Free and independent press in Kenya is still a dream

By Wanjala B. danson:

The freedom of the press has been questioned by many with no efforts by the jubilee government to restore but to cage it more though legislations for example one that was passed by the National Assembly December 2014. Last Saturday in Bomet County, when President Uhuru Kenyatta was addressing the gathering, he insisted a newspaper is purposed for rapping meat by the butchery, a statement he had made more than once.

The oppression has been reinforced by the parliament passing security laws last in a miserable disordered manner which led to legislators exchanged blows and pouring water on each other. Some section of the security laws aimed at limiting the freedom of journalists where journalists had to ask permission from security personals before reporting on crime related issues like terrorism.

The scapegoat which the government purported that when journalists report on crimes, they interfere with investigated.
Ironically, security personnel whom the government through anticipated to inform journalists on what to report on are not in capacity to different between a news stories and irrelevant information to a journalist. However, some sections of the security law were dismissed by the high court highlighting them as going against human rights.

Elsewhere, during the celebration of Media Freedom Day, deputy president William Ruto who represented the government said the government is totally committed to ensure Kenya has a free and independent press and it will work closely with the media to ensure the goal achieved.

However, the government’s actions are moving in the opposite direction from what Mr. Ruto said.

On press freedom day, a report named Press freedom index placed Kenya at number 100 out of 186 countries from last year position 90 and in the 2013 where Kenya was at position 70. This research findings show that Kenya is moving backwards to less and less free of the press, an indicator Kenyan government is taking us backwards.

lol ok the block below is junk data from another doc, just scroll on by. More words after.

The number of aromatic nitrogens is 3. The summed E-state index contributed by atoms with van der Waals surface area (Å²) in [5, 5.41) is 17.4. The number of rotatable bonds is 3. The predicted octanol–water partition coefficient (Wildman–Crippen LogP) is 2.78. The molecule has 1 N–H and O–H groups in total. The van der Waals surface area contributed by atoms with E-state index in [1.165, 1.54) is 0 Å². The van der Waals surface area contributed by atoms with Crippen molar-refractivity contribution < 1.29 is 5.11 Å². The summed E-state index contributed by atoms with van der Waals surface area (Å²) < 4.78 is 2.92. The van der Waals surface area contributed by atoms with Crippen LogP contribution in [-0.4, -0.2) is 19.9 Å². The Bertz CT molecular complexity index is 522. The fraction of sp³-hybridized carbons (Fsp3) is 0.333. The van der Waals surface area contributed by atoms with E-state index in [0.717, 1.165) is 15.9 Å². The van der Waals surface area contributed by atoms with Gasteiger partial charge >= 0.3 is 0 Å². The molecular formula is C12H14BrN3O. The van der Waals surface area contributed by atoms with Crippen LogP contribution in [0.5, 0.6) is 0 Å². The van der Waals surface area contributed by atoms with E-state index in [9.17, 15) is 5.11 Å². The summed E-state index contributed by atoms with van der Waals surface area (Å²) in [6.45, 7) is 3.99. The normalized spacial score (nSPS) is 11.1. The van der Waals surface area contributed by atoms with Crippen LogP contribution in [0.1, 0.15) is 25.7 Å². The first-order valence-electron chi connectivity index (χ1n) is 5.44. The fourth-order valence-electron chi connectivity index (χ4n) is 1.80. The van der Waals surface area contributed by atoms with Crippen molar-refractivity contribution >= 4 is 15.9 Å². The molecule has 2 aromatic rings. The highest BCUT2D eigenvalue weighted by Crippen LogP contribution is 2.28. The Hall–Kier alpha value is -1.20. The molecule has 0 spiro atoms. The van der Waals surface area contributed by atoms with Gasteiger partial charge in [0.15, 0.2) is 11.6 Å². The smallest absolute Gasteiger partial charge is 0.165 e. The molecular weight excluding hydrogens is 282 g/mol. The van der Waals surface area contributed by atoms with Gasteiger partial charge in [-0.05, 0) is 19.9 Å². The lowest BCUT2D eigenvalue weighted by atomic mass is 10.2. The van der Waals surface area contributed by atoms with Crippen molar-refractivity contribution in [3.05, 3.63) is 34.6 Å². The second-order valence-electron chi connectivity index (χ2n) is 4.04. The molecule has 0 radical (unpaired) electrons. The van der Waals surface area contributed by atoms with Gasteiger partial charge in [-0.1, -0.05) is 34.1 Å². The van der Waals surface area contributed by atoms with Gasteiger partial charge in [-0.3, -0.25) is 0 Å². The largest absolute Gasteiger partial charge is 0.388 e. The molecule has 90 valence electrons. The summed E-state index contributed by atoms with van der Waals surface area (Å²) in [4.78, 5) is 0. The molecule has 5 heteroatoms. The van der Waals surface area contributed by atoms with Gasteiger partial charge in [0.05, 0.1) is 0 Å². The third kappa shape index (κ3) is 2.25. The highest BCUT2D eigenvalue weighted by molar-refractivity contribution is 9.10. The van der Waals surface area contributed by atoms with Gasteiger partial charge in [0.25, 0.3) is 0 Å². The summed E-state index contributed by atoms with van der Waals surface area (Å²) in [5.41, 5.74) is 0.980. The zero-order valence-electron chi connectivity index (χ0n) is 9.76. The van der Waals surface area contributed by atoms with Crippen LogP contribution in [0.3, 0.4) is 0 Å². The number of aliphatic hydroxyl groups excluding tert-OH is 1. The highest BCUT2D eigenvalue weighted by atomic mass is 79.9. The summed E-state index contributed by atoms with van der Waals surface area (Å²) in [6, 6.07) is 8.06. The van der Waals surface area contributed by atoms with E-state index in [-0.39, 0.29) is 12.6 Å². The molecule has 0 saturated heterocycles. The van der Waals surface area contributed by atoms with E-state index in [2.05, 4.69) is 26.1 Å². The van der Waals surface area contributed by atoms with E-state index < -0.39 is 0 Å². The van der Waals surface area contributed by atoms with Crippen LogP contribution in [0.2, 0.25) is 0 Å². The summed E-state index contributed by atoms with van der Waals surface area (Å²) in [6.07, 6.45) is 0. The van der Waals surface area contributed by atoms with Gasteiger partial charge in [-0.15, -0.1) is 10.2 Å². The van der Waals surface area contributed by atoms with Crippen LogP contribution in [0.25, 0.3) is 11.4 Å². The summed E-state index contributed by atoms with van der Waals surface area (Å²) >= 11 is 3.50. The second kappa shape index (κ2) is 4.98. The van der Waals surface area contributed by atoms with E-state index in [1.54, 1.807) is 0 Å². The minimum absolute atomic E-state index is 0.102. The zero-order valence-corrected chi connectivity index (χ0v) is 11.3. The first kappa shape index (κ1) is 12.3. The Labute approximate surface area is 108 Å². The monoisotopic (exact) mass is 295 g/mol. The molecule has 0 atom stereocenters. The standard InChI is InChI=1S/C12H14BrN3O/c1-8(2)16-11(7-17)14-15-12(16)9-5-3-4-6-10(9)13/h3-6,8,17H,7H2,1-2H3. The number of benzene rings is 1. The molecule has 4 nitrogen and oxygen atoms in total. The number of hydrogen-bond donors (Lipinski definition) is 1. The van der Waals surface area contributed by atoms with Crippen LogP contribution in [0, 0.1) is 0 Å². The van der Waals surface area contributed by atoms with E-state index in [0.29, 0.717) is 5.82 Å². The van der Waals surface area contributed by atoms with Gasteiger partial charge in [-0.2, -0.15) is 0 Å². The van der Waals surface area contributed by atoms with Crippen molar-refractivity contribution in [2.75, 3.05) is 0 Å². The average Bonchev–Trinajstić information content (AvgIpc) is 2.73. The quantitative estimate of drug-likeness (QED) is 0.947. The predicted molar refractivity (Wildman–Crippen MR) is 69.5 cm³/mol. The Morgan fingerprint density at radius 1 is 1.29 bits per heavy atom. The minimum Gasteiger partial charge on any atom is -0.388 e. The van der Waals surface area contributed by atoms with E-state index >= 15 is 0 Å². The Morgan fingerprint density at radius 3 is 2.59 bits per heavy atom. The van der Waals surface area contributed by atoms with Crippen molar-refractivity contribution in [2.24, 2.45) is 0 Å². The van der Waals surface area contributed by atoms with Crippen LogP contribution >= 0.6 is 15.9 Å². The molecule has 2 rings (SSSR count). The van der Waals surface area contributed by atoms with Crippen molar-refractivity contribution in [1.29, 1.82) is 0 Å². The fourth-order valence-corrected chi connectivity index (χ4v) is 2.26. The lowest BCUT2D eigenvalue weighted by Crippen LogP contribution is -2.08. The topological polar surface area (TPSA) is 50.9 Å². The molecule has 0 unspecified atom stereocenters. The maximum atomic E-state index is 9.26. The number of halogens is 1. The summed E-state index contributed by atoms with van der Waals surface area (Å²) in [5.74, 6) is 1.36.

According to Joe Kadhi, a communication lecturer at USIU University who attended the celebration said areas to be improved to achieve an independent and free press should be professionalism, reduce violence against journalists and identification of press freedom in Kenya thought the national and county governments putting up mechanism to attain it.
Several examples have been unearthed where journalists’ lives have been threaten with the recent example of The Mirror journalist based in Uasi Nyishu County who was killed last month by unknown gunmen in Eldoret town thus demonstrating how journalists working in Kenya are unsecure.

On the other hand, GSU officers in Galana irrigation scheme at the coast region attacked NTV and citizen TV journalists covering a story where residents were demonstrating over corrupted GSU officers who had confiscated their animals claiming their cattle had trespassed public land. After the instance, senior security personnel in the area defended their GSU officer counterparts articulating that victim journalists did not identified them yet journalists claim they were wear their press card big enough to be seen from far.